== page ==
Basically, what you’ve done is modified the variables values at run-time. The y variable now contains a value of 2 and the z variable now contains a value of 2. How cool is that?


The last GUI-based debugging option is the Watch pane. This allows you to set specific values to watch for selected variables and expressions in your test’s suspended run session. In a real world test script, you might have many variables but you may only be interested in 1 or 2 or them for your debugging purposes. This pane allows you to specify only the variables that you’d like to watch during the execution of your tests.

For example, say we only want to watch the Y value in our test example:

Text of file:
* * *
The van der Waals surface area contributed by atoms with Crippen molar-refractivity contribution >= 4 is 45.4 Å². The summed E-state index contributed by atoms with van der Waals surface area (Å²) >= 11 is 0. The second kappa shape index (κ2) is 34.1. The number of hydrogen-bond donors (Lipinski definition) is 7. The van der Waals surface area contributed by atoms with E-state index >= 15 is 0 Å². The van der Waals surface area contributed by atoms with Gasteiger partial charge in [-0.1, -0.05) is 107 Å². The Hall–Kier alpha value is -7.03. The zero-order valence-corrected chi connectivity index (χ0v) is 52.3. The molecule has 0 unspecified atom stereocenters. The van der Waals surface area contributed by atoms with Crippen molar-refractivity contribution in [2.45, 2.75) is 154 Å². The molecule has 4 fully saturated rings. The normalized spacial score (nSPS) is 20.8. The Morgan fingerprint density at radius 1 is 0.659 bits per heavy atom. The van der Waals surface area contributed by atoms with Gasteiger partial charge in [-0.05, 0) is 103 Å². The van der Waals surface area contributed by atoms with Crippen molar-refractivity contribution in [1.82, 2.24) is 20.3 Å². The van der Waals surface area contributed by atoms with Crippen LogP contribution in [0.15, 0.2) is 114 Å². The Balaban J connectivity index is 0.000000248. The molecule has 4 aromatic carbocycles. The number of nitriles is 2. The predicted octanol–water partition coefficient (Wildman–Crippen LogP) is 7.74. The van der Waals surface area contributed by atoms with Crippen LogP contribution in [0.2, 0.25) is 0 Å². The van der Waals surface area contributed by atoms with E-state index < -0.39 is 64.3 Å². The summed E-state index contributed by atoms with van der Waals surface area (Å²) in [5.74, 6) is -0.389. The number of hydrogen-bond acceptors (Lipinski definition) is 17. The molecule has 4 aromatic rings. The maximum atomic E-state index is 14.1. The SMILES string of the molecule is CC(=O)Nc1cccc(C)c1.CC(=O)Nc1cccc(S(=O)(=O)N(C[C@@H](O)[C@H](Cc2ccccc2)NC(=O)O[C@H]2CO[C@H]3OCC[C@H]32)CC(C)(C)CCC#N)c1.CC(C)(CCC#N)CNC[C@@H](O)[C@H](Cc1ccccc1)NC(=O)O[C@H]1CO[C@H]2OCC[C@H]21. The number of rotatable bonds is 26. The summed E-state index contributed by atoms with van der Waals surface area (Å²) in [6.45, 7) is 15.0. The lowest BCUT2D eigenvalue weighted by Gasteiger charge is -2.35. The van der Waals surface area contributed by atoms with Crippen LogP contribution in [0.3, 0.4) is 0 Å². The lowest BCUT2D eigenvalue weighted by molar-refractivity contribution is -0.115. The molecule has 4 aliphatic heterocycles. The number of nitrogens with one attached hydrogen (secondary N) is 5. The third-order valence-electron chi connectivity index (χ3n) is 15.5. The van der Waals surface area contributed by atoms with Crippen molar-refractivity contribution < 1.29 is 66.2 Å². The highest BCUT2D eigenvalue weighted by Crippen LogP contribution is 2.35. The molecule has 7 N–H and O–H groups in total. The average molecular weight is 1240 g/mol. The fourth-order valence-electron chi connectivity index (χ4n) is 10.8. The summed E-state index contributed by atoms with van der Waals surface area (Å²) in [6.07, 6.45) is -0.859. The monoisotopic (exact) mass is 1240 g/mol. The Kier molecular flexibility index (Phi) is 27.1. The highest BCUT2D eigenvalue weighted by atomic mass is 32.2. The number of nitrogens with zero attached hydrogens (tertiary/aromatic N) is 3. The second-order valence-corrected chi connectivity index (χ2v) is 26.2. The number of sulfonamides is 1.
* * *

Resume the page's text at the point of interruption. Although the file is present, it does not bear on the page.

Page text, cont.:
Add the following code:

x = 2
y = 10
z = 22

total = x + y + z
msgbox total

y = total
z = 10
y = total + z + 42
msgbox total

Add a breakpoint near the msgbox total line.

Run your script.

When the script pauses, click on View>Debug> Watch.

In the Watch Pane, click on the Add (+) icon.

Under Add New Watch, enter Y


Click OK, You should now see a current value of Y in the Watch pane area.


Keep hitting the F10 key and watch how the current value of Y is updated as you step through the rest of the code

This is really useful, because if you’re debugging code that has a lot of variables you can define just the few that you are interested while debugging.

Debugging Help

Debugging can be tough. One book I’ve found really helpful for learning some great debugging principles is Debugging: The 9 Indispensable Rules for Finding Even the Most Elusive Software and Hardware Problems. Check it out and become the Sherlock Homes of debugging test automation.